A New York judge ordered Donald Trump to pay $392,638 in legal fees to The New York Times after his failed lawsuit against the news outlet and its journalists over the disclosure of his tax information in a 2018 Times article, according to court documents.
Judge Robert R. Reed granted the Times’ motion to dismiss the Trump case against it and its journalists in May 2023, concluding the journalists’ conduct was protected by the New York Constitution.
Among the claims that Trump brought against the Times was the accusation that the journalists were liable for “tortious interference” in how they allegedly sought out his niece and caused her to allegedly breach a 2001 settlement contract with the Trump family, CNN previously reported.
At the time, the judge said he was dismissing the claim against the Times “because The Times’ purpose in reporting on a story of a high public interest constitutes justification as a matter of law.”
The judge also pointed to recent amendments made to New York’s so-called anti-SLAPP law — which provides a mechanism for defendants to seek quick dismissal of lawsuits that target conduct protected by the First Amendment — in explaining why he was ordering the dismissal of the defendants and the payment of their attorneys’ fees.
“The revised anti-SLAPP law was specifically designed to apply to lawsuits like this one,” Judge Reed wrote. “In fact, among other reasons, plaintiffs’ history of litigation – that some observers have described as abusive and frivolous – inspired the expansion of the law.”
The New York Times said Friday the court’s decision was a message to people who want to silence journalists.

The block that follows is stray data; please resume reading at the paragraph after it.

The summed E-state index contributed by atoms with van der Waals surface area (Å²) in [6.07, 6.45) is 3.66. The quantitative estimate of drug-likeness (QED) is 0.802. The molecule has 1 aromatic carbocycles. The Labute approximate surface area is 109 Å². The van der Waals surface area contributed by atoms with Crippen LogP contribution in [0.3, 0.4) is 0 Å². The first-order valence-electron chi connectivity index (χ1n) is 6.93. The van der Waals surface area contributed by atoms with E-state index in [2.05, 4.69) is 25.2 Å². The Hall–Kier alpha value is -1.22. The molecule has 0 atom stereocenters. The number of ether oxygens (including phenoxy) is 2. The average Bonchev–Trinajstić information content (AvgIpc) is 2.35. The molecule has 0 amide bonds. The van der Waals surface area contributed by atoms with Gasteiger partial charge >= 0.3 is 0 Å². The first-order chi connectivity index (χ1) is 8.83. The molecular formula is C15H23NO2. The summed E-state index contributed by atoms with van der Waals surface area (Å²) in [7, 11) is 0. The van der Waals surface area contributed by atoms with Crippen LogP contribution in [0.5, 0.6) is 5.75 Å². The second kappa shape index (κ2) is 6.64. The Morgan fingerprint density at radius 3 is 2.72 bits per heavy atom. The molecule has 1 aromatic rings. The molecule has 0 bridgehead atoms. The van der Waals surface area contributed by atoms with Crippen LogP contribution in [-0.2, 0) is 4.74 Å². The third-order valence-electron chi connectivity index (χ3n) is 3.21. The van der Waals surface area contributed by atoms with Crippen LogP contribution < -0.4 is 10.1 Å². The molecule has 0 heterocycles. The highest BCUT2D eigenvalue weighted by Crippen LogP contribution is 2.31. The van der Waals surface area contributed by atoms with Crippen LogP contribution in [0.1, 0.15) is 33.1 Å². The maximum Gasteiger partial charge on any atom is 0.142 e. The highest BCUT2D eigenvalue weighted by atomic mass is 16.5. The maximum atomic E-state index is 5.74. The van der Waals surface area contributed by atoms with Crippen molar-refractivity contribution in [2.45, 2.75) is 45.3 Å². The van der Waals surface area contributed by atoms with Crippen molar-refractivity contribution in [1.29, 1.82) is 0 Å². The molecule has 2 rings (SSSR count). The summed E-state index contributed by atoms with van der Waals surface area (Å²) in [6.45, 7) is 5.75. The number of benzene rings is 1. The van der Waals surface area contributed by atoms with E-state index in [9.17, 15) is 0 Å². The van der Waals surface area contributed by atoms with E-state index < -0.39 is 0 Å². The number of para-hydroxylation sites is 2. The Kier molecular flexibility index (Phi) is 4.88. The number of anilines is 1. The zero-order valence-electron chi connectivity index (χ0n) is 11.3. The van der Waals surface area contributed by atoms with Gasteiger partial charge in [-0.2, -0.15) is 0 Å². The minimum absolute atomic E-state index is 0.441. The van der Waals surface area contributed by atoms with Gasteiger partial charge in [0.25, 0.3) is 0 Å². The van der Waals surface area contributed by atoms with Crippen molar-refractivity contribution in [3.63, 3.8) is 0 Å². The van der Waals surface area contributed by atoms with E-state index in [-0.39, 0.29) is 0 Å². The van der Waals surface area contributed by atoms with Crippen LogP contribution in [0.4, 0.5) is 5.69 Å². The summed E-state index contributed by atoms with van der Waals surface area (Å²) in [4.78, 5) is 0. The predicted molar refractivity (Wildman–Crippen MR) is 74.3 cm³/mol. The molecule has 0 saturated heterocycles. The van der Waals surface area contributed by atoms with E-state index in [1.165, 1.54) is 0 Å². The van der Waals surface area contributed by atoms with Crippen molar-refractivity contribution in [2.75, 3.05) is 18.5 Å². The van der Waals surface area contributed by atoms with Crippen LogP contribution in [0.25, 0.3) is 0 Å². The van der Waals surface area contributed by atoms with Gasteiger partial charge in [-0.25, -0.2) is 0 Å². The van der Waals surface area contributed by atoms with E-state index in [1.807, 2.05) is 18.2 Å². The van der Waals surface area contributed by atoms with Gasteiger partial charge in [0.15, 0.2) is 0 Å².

“Today’s decision shows that the state’s newly amended anti-SLAPP statute can be a powerful force for protecting press freedom,” Times spokesperson Danielle Rhoades Ha said in a statement. “The court has sent a message to those who want to misuse the judicial system to try to silence journalists.”
Trump’s estranged niece Mary Trump is now the only defendant in the lawsuit. Donald Trump alleges she broke a prior settlement agreement when she gave his tax records to the New York Times reporter.
On Friday, Reed also denied a request by Mary Trump’s attorneys to put the case on hold so she could appeal a June 9 decision that allowed some of Donald Trump’s claims against her proceed. The judge also denied Mary Trump’s applications to be reimbursed for legal fees in that order.
An attorney for Mary Trump declined to comment on the ruling Friday.
Donald Trump’s attorney Alina Habba commented on both decisions Friday.
“While we are disappointed that the NY Times is no longer in this matter, we are pleased that the Court once again affirmed the strength of our claims against Mary and is denying her attempt to avoid accountability,” Habba said in a statement to CNN. “We look forward to proceeding with our claims against her.”